Guide to easing the migration to Office 365
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A transition to Office 365 is disruptive to a business for good and bad reasons. A successful migration enhances...
productivity, whereas a troublesome migration causes pain for end users and potentially even leads to lost revenue for a business.
Office 365 comprises a number of integrated platforms: Exchange Online, SharePoint Online, OneDrive for Business, Skype for Business Online, Office Pro Plus and Yammer. You should consume all -- or at least most -- of these services to make the investment worthwhile, and that's not a simple switch.
Most organizations start with Exchange Online and migrate email to the cloud first. This is often done in conjunction with a rollout of the new Office Pro Plus client. By starting the migration with this core business system moving to the cloud, the business sees an early ROI often with minimal interruption to users.
When creating your adoption plan for the transition to Office 365, be sure senior executives understand and support the overarching goal. Users also need to be in the loop. Aim for a series of workshops, all-company meetings and regular, friendly communication. If there are desk visits or a small degree of disruption, informed users will be more accommodating.
A successful migration requires a thorough understanding of the current environment. With Office 365, this process means gathering information about the number of employees at each site, where specific departments are located within the organization, network links between sites, and existing firewall and supporting proxy server infrastructure.
Identity forms the core of the relationship between the source environment and Office 365. Azure Active Directory, Office 365's underlying identity service, will have a copy of on-premises Active Directory accounts. Carefully examine information about security requirements, such as if multi-factor authentication is needed for external access to email.
The User Principal Name (UPN), or the Windows 2000 Account Name in Active Directory, is usually copied to Office 365 and instituted as the login ID. Alternate Login ID is not typically suitable for email migrations. Therefore, you will need to update UPNs to use a valid Internet-routable domain name system suffix. The most appropriate option is usually to make the UPN match the email address.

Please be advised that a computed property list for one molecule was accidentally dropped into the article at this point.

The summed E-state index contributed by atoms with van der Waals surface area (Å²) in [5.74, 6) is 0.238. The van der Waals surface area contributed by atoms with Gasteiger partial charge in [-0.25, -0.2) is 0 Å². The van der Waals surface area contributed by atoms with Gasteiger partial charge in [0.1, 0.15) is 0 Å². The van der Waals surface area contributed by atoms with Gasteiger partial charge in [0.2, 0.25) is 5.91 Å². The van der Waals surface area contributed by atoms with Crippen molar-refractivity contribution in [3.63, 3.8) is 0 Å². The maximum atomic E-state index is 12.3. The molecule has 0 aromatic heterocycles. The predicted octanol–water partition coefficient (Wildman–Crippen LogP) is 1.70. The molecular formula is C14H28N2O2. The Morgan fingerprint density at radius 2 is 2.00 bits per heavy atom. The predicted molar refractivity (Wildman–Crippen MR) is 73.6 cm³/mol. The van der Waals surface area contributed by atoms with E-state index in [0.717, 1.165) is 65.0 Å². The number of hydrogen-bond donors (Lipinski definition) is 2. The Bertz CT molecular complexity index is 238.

Catalog which objects you want to sync -- this decision should be made based on the organizational unit and the total sync count. Use Microsoft's IdFix tool to identify any errors within the synching data. The tool is provided in the Office 365 portal.
For a mail migration and a smooth transition to Office 365, you must assess the email environment. In particular, inventory the current Exchange (or third-party) versions and the corresponding patch level. You should know how Exchange Server is published to the Internet and if valid SSL certificates or pre-authentication are used. All in-use, accepted domains will need to be registered within the Office 365 tenant.
Check the number of mailboxes in use, including shared mailboxes, for license assessment and migration planning. Estimating how long a migration will take becomes clearer once you know the mailbox size and item counts.
If your organization uses many public folders, then you must determine whether you can migrate to another platform, such as SharePoint. Another option may be to move the functions to shared mailboxes. Public folder coexistence is available but ideally avoided.
Third-party systems are often the Achilles heel of mail migrations because they may need to be upgraded to their latest versions either before or after a migration to ensure success. These include unified messaging integration with an IP PBX, antispam systems, journaling and archive systems, fax software, signature software or client-side add-ins.